US 7480886 B2
The invention relates to layout of circuit components, including determining the interconnections, buffers, or path nets between circuit blocks or circuit components and input/output bonding pads. This is accomplished by a method and program product that optimizes timing comprising. Wiring layout and buffer insertion is accomplished by setting all wires in the design to an initial best possible value, inserting buffers in longest nets of wires of the design, and degrading the resulting nets. This is accomplished by a wire sizing routine which takes the nets and degrades them accordingly. This degrading is done through a combination of one or more of knocking the wires down to lower levels and reducing their thickness. The amount of degradation is dependent on the final slack.
1. A method of wire layout in an electronic circuit design to optimize timing comprising:
a) setting all wires in the design to a highest metal layer and widest wire;
b) inserting buffers in longest nets of wires in the design, wherein said longest nets of wires have overall lengths, as a sum of all segments for multi-fanout nets, at least twice as long as a best wire that can drive a normal load under nominal conditions; and
c) degrading nets based on a wire delay to slack ratio, and
d) repeating steps b) and c) for optimizing slack.
2. The method of
3. The method of
4. The method of
5. A program product comprising a substrate having computer readable code thereon, said code configuring and directing a computer to perform a process for wire layout in an electronic circuit design to optimize timing comprising, said process:
a) setting all wires in the design to a highest metal layer and widest wire;
b) inserting buffers in longest nets of wires in the design, wherein said longest nets of wires have overall lengths, as a sum of all segments for multi-fanout nets, at least twice as long as a best wire that can drive a normal load under nominal conditions;
c) degrading nets based on a wire delay to slack ratio; and
d) repeating steps b) and c) for optimizing slack.
6. The program product of
7. The program product of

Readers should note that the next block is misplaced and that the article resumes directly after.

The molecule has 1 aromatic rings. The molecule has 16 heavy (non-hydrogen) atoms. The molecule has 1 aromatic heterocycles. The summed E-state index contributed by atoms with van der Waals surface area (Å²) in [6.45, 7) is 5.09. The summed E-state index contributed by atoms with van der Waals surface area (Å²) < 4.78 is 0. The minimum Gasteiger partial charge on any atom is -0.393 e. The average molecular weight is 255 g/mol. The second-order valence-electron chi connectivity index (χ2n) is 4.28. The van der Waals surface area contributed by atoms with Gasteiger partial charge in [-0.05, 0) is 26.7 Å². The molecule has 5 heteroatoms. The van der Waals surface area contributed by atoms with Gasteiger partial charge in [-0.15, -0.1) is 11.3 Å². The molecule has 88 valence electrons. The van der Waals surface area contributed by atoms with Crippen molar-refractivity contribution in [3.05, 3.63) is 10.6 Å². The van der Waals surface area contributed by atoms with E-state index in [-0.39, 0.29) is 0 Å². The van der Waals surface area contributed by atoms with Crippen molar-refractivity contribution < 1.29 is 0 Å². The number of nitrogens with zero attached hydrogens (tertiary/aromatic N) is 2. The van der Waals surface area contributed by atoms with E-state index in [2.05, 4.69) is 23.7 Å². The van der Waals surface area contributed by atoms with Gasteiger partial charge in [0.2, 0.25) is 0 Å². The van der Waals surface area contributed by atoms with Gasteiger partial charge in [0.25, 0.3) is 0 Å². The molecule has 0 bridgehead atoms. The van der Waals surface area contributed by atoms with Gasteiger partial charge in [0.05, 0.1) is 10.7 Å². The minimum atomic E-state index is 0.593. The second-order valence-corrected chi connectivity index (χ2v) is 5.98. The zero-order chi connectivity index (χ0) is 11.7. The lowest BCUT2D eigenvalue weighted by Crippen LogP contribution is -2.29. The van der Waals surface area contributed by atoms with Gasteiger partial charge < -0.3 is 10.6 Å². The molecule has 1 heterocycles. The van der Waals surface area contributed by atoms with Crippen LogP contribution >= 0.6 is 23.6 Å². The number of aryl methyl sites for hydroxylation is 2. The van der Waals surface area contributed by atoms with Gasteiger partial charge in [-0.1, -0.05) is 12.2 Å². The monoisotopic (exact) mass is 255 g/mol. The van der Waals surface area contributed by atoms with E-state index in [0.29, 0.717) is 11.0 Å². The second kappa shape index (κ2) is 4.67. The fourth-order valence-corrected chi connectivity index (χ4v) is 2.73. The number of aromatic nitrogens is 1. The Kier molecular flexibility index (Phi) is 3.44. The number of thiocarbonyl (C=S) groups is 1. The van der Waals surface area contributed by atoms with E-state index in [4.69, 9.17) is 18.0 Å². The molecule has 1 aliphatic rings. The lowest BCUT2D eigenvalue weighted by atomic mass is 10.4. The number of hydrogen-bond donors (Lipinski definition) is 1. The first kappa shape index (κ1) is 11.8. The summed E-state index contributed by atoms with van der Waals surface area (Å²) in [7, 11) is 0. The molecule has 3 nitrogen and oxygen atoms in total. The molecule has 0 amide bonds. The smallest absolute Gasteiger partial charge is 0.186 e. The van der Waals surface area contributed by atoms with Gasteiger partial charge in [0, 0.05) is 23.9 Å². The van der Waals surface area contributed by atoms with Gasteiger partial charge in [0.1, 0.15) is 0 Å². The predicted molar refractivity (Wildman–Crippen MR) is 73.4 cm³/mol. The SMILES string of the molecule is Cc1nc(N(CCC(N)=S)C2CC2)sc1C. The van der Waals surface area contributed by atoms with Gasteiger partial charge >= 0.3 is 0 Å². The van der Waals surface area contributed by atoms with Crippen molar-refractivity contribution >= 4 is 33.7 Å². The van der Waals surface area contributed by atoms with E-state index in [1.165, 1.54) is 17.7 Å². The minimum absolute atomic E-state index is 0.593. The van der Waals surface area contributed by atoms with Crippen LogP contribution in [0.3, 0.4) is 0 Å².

8. The program product of
1. Field of the Invention
The invention relates to layout of circuit components, including determining the interconnections, buffers, or path nets between circuit blocks or circuit components and input/output bonding pads.
2. Background Art
Electronic design automation (EDA) tools, also known as computer aided design (CAD) tools, are used by designers of electronic circuits to create representations of circuit configurations, including representations of electronic cells (e.g., transistors), and interconnects between them. Commercially available electronic design automation (EDA) tools allow designers to create circuit layouts and to simulate the performance of the resulting digital circuit. Some EDA tools allow simulation of both digital and analog (timing, noise, cross-talk, attenuation) simulation without requiring the costly and lengthy process of fabrication and design.
One aspect of the “analog design” of digital circuits is the ability to design for and to compensate for timing delays and transmission line effects, including the ability to quickly see and fix problematic timing paths. In this way, electronic design automation tools allow designers to design digital circuits and substantially simultaneously compensate for timing delays and transmission line effects. Designing for analog effects, including transmission line effects, is part of the process of developing and implementing buffering and wiring solutions.